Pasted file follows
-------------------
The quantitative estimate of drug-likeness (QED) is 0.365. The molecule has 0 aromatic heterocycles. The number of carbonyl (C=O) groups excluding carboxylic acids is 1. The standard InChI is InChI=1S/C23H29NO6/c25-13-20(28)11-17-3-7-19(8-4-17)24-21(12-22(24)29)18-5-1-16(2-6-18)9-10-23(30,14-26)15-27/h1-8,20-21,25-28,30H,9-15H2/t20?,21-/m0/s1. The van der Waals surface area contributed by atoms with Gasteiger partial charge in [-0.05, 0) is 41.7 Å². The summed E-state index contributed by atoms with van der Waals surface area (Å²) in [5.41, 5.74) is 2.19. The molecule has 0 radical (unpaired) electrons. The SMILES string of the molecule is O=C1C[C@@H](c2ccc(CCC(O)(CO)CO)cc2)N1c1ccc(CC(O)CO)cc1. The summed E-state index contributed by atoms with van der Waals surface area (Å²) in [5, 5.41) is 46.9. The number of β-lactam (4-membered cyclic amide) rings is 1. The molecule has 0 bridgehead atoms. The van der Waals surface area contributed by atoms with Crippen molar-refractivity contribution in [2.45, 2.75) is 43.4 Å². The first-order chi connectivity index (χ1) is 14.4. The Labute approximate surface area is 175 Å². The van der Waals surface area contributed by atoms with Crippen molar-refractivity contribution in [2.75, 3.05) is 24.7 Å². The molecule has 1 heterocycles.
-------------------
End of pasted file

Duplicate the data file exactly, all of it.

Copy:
The quantitative estimate of drug-likeness (QED) is 0.365. The molecule has 0 aromatic heterocycles. The number of carbonyl (C=O) groups excluding carboxylic acids is 1. The standard InChI is InChI=1S/C23H29NO6/c25-13-20(28)11-17-3-7-19(8-4-17)24-21(12-22(24)29)18-5-1-16(2-6-18)9-10-23(30,14-26)15-27/h1-8,20-21,25-28,30H,9-15H2/t20?,21-/m0/s1. The van der Waals surface area contributed by atoms with Gasteiger partial charge in [-0.05, 0) is 41.7 Å². The summed E-state index contributed by atoms with van der Waals surface area (Å²) in [5.41, 5.74) is 2.19. The molecule has 0 radical (unpaired) electrons. The SMILES string of the molecule is O=C1C[C@@H](c2ccc(CCC(O)(CO)CO)cc2)N1c1ccc(CC(O)CO)cc1. The summed E-state index contributed by atoms with van der Waals surface area (Å²) in [5, 5.41) is 46.9. The number of β-lactam (4-membered cyclic amide) rings is 1. The molecule has 0 bridgehead atoms. The van der Waals surface area contributed by atoms with Crippen molar-refractivity contribution in [2.45, 2.75) is 43.4 Å². The first-order chi connectivity index (χ1) is 14.4. The Labute approximate surface area is 175 Å². The van der Waals surface area contributed by atoms with Crippen molar-refractivity contribution in [2.75, 3.05) is 24.7 Å². The molecule has 1 heterocycles.